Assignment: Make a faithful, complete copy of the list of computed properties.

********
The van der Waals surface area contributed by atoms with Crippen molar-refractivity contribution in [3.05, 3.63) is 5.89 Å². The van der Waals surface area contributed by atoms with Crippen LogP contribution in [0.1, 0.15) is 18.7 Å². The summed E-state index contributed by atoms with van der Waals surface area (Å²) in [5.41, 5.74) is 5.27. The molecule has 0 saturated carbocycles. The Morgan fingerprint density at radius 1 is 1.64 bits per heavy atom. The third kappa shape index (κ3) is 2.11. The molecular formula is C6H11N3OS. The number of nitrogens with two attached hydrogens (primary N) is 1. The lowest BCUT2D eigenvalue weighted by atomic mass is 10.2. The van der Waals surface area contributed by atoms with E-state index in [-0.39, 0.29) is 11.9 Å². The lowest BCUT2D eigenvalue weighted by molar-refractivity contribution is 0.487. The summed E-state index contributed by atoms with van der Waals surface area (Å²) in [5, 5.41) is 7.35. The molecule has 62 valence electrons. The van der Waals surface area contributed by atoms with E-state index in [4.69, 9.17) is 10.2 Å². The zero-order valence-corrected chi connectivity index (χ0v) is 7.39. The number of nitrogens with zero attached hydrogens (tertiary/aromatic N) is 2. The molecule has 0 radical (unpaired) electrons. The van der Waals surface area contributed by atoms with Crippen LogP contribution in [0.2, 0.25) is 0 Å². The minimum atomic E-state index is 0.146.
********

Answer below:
The van der Waals surface area contributed by atoms with Crippen molar-refractivity contribution in [3.05, 3.63) is 5.89 Å². The van der Waals surface area contributed by atoms with Crippen LogP contribution in [0.1, 0.15) is 18.7 Å². The summed E-state index contributed by atoms with van der Waals surface area (Å²) in [5.41, 5.74) is 5.27. The molecule has 0 saturated carbocycles. The Morgan fingerprint density at radius 1 is 1.64 bits per heavy atom. The third kappa shape index (κ3) is 2.11. The molecular formula is C6H11N3OS. The number of nitrogens with two attached hydrogens (primary N) is 1. The lowest BCUT2D eigenvalue weighted by atomic mass is 10.2. The van der Waals surface area contributed by atoms with E-state index in [-0.39, 0.29) is 11.9 Å². The lowest BCUT2D eigenvalue weighted by molar-refractivity contribution is 0.487. The summed E-state index contributed by atoms with van der Waals surface area (Å²) in [5, 5.41) is 7.35. The molecule has 62 valence electrons. The van der Waals surface area contributed by atoms with E-state index in [4.69, 9.17) is 10.2 Å². The zero-order valence-corrected chi connectivity index (χ0v) is 7.39. The number of nitrogens with zero attached hydrogens (tertiary/aromatic N) is 2. The molecule has 0 radical (unpaired) electrons. The van der Waals surface area contributed by atoms with Crippen LogP contribution in [0.2, 0.25) is 0 Å². The minimum atomic E-state index is 0.146.